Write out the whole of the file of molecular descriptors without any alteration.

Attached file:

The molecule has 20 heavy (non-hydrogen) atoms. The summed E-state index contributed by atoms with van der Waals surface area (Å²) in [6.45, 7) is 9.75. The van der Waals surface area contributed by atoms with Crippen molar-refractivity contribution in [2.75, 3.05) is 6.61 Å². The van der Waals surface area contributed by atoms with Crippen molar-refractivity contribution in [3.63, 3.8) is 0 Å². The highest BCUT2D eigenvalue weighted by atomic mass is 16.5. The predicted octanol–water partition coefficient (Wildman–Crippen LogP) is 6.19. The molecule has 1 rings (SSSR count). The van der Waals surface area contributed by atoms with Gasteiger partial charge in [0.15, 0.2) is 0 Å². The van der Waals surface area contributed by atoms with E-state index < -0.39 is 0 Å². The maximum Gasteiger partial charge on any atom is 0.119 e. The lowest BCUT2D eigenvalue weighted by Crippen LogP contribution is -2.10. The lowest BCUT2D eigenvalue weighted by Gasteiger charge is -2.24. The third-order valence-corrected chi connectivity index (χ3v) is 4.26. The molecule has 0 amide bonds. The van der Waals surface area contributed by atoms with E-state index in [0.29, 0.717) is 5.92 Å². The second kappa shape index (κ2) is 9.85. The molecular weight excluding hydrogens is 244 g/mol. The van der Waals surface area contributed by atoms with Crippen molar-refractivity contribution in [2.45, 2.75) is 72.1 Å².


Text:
The molecule has 20 heavy (non-hydrogen) atoms. The summed E-state index contributed by atoms with van der Waals surface area (Å²) in [6.45, 7) is 9.75. The van der Waals surface area contributed by atoms with Crippen molar-refractivity contribution in [2.75, 3.05) is 6.61 Å². The van der Waals surface area contributed by atoms with Crippen molar-refractivity contribution in [3.63, 3.8) is 0 Å². The highest BCUT2D eigenvalue weighted by atomic mass is 16.5. The predicted octanol–water partition coefficient (Wildman–Crippen LogP) is 6.19. The molecule has 1 rings (SSSR count). The van der Waals surface area contributed by atoms with Gasteiger partial charge in [0.15, 0.2) is 0 Å². The van der Waals surface area contributed by atoms with E-state index < -0.39 is 0 Å². The maximum Gasteiger partial charge on any atom is 0.119 e. The lowest BCUT2D eigenvalue weighted by Crippen LogP contribution is -2.10. The lowest BCUT2D eigenvalue weighted by Gasteiger charge is -2.24. The third-order valence-corrected chi connectivity index (χ3v) is 4.26. The molecule has 0 amide bonds. The van der Waals surface area contributed by atoms with E-state index in [0.29, 0.717) is 5.92 Å². The second kappa shape index (κ2) is 9.85. The molecular weight excluding hydrogens is 244 g/mol. The van der Waals surface area contributed by atoms with Crippen molar-refractivity contribution in [2.45, 2.75) is 72.1 Å².